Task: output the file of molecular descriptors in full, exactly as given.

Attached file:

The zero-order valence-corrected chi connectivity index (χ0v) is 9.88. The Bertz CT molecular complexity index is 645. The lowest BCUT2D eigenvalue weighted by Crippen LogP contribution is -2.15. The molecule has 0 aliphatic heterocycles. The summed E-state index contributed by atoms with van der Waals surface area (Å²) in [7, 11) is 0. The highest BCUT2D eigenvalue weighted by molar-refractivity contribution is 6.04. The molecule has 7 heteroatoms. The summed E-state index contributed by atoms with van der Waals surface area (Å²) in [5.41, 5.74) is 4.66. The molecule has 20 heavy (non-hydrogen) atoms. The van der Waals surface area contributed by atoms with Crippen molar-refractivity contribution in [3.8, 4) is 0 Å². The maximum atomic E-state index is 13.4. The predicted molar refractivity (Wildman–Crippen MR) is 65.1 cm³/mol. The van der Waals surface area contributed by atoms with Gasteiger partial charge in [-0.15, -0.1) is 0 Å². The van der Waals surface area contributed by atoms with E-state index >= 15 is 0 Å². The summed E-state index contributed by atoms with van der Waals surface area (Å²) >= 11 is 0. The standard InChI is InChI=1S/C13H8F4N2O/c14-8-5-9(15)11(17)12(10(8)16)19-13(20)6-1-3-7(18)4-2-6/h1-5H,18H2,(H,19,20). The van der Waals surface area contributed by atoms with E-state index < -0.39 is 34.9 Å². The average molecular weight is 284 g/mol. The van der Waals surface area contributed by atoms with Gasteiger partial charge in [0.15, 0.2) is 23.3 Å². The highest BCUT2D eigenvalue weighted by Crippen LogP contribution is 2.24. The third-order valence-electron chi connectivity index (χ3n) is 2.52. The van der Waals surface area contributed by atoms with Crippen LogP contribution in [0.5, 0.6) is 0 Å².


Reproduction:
The zero-order valence-corrected chi connectivity index (χ0v) is 9.88. The Bertz CT molecular complexity index is 645. The lowest BCUT2D eigenvalue weighted by Crippen LogP contribution is -2.15. The molecule has 0 aliphatic heterocycles. The summed E-state index contributed by atoms with van der Waals surface area (Å²) in [7, 11) is 0. The highest BCUT2D eigenvalue weighted by molar-refractivity contribution is 6.04. The molecule has 7 heteroatoms. The summed E-state index contributed by atoms with van der Waals surface area (Å²) in [5.41, 5.74) is 4.66. The molecule has 20 heavy (non-hydrogen) atoms. The van der Waals surface area contributed by atoms with Crippen molar-refractivity contribution in [3.8, 4) is 0 Å². The maximum atomic E-state index is 13.4. The predicted molar refractivity (Wildman–Crippen MR) is 65.1 cm³/mol. The van der Waals surface area contributed by atoms with Gasteiger partial charge in [-0.15, -0.1) is 0 Å². The van der Waals surface area contributed by atoms with E-state index >= 15 is 0 Å². The summed E-state index contributed by atoms with van der Waals surface area (Å²) >= 11 is 0. The standard InChI is InChI=1S/C13H8F4N2O/c14-8-5-9(15)11(17)12(10(8)16)19-13(20)6-1-3-7(18)4-2-6/h1-5H,18H2,(H,19,20). The van der Waals surface area contributed by atoms with E-state index < -0.39 is 34.9 Å². The average molecular weight is 284 g/mol. The van der Waals surface area contributed by atoms with Gasteiger partial charge in [0.15, 0.2) is 23.3 Å². The highest BCUT2D eigenvalue weighted by Crippen LogP contribution is 2.24. The third-order valence-electron chi connectivity index (χ3n) is 2.52. The van der Waals surface area contributed by atoms with Crippen LogP contribution in [0.5, 0.6) is 0 Å².